48 posts • joined Wednesday 30th March 2011 07:03 GMT
Re: Good Test Equipment
Ah, that would be Agilent.
Today, I deposited the money they sent me for owning some of their stock. I own three times as much HP, but all I expect from that is some "shoft lavatory paper" at this rate.
Time to flush HPs board, at the very least.
HP needs execution, execution, execution. Still.
Instruments and most components went out the door with Agilent, which frittered the advantages away for the most part.
HP would do well to try to actually *sell* their services. Marketing and sales for a lot of services was disconnected from those services over a year ago and the pipelines have finally run dry.
As to their laptops, yeah, the Playskool concept of design definitely rules here. The keyboards are the ten-fingered version of the great, thick pencils given to youngsters. Touch typing involves waving hands more than a Ouija board, and they're depressed into the base at an angle that makes extensive typing rough on the wrists.
They still have calculators, but other than the HP-35s there's nothing to see there, and the initiative in schools has been entirely lost to TI offerings that haven't changed much for a decade. It'd be theirs if they reached out for it, though. Heck, if they simply re-issued the calc line from 1987 with new make guts in them, they'd be way up in the market. If they put in media card slots, USB, and a modern display, but kept the old keyboards and cases, they'd be back at the top. Small change, but one good product line helps sell another.
More recently, there's Palm. Try again, this time with a tad more attention to hardware. I can't believe developing something new would be cost effective compared to bringing the OS back in new devices. Price them at the low end of Apple's price spectrum, and they'll sell--just not at the high end.
I go back to the 4004, though I didn't build one myself until after I'd built an 8080A system. I did assemble and test 8008s for others, though I never owned one. I wouldn't really want to go back to any of those--multiple supply voltages, too many chips to implement the system core. I do, however, still use the 8085 for fun: saundby.com
Oh wait, that is sidewalk. And behind that rise...it's...it's...
YOU MANIACS! YOU BLEW IT UP!
The Hat Won't Save Him
The moment they take the tubes off that robot...straight for the brain.
They'd better hurry...
My last good portable HP device, an HP 200LX, is on its last legs!
Still cranking code on it.
Time to reconstitute the PPC group and let them do the design job rather than some white box manufacturer's sales rep.
I remember using HP's VUE, which is a lot of what you'll come into contact with in CDE. At the time I thought it was a bloated pig, compared to OpenLook. By the time CDE came together, it was just about right, weight and power-wise on newer workstations. CDE had some nice features for users, but was still a mess underneath for sysadmins.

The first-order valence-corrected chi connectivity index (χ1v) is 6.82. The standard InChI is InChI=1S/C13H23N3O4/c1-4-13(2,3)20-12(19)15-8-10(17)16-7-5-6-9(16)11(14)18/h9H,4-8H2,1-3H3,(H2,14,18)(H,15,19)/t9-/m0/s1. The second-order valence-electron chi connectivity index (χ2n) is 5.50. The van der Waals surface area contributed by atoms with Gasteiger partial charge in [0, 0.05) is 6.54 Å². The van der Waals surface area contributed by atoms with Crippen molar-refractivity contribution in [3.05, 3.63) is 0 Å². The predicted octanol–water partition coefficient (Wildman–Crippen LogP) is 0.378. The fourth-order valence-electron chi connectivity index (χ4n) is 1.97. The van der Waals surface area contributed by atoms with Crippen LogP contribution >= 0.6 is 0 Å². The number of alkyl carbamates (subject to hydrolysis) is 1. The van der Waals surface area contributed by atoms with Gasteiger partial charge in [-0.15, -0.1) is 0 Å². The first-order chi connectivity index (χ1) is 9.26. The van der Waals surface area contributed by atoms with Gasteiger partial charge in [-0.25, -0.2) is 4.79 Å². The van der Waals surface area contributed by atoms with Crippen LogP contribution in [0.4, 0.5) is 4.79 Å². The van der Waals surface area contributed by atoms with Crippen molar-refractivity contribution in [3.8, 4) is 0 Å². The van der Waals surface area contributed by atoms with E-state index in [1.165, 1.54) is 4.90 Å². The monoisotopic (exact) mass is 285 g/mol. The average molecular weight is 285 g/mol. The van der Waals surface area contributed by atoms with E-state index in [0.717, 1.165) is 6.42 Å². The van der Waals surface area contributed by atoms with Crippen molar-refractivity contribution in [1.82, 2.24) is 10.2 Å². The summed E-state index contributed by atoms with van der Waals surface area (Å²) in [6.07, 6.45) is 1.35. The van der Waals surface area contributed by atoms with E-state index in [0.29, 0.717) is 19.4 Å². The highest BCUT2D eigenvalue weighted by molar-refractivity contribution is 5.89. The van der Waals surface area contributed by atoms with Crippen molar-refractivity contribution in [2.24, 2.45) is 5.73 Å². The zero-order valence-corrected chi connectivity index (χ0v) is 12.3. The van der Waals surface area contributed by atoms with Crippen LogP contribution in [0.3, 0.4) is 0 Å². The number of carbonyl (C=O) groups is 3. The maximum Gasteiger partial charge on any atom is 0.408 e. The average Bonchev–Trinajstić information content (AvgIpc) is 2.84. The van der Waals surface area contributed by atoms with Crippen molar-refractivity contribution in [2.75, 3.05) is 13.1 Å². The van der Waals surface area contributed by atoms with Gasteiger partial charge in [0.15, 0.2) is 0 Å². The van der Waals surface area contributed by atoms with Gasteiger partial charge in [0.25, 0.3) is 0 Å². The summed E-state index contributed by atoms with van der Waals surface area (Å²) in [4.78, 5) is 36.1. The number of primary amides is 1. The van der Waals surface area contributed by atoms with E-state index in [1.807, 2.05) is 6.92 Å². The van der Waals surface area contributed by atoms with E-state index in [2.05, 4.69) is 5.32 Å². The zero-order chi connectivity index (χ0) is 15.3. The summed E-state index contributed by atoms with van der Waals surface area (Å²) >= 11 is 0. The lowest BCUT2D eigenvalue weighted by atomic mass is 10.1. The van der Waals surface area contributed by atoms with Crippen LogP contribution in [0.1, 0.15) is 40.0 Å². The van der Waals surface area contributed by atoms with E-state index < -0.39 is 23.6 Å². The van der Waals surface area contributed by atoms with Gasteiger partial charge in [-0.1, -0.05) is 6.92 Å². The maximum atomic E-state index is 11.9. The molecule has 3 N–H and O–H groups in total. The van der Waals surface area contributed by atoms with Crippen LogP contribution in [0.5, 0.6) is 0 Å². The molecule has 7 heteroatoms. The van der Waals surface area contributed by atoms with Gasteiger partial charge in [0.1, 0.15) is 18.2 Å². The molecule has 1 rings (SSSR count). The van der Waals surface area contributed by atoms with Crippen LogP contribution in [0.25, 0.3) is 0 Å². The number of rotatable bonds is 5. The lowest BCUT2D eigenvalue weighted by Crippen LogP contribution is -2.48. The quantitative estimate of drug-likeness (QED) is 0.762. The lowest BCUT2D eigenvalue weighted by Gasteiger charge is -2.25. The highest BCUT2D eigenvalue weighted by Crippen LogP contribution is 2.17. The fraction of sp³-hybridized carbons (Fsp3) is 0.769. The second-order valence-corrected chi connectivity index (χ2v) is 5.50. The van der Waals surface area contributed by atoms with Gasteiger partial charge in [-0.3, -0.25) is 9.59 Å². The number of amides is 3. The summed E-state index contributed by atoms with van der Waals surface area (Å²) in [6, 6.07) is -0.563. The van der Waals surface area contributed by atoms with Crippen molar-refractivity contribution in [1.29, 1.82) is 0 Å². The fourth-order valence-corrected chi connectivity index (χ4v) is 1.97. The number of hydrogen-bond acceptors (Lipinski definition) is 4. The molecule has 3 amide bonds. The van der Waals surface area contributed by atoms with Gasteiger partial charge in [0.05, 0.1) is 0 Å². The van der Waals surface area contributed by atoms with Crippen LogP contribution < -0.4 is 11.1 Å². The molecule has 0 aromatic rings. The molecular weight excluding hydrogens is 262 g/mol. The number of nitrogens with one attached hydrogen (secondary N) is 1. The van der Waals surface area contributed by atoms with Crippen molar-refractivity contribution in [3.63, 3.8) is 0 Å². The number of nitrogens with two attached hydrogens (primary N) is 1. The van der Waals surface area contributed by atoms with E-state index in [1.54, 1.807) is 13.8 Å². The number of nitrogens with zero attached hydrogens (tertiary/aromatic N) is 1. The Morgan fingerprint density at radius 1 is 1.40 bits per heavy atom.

Leadership, yeah. Like dropping Exomars from the budget, then trying to save face by taking $24M from the outer planets budget to "envision an architecture" for a 2018 or, maaaybe 2020 launch.
Yeah, that's leadership. Stand on the funding of your predecessors today, strangle tomorrow in its cradle.
And hope the voters forget yesterday:
"In essence, it is the end of the Mars program," said Phil Christensen, a Mars researcher at Arizona State University. It's like "we've just flown Apollo 10 and now we're going to cancel the Apollo program when we're one step from landing,"
Re: Hydrazine. Icky stuff.
"$orkplace (a space lab) has an instrument recovered from the first Ariane 5 launch (the one which blew up).
After falling several miles to earth, being dug out from under 8 feet of swamp mud, washed multiple times and sitting on a shelf for 12 years, it still has enough traces of hydrazine on it to be considered a toxic hazard."
Toxic hazard for a certain standard of toxic hazard, I expect. The standard being what could be a problem with an impressionable jury rather than what will give you burns or cause lung problems.
It being an instrument, the extra caution may also be a result of possible reservoirs of material inside that could be opened up later.
Also, it may be UDMH which is considered a carcinogen, though I thought the Ariane V used MMH.
Anyway, hydrazine can be worked with, and can be relied on in ways that other propellants can't be. The level of what's considered an unreasonable hazard in the office is different than on a launch pad or test stand (one does not normally expect hydrazine burns in the office.) ;)
Star Trekkin' across the universe...
Only goin' forward 'cause we can't find reverse!
Nice little shout out. I've still got my copy on tape, though Star Dreck is on 45.
Return Results on the Actual Search Phrase
not on ad phrases that might stretchily be made to fit.
Then you'll have a search engine that'll turn Google into the declining Yahoo of 12 years ago (business-wise, that is--results-wise Google has already got the Y!1999 emulation down pat.)
Revenue doesn't depend on ad matches nearly as much as it depends on getting eyes in the first place by giving them what they want.
Hiring this guy is just more failure in action. What they actually need is someone to preside over implementing what their own people are probably screaming for, and intercede as required with company political clout to keep it on track when threatened.
Hey, you, get offa my cloud!
Tune in, turn on, log in, drop dead.
It a generational thing, baby. You wouldn't understand.
All this limited ecosystem talk
has me worried about the viability of CP/M for smartphones.
PIP A: B:ANGRYBIR.COM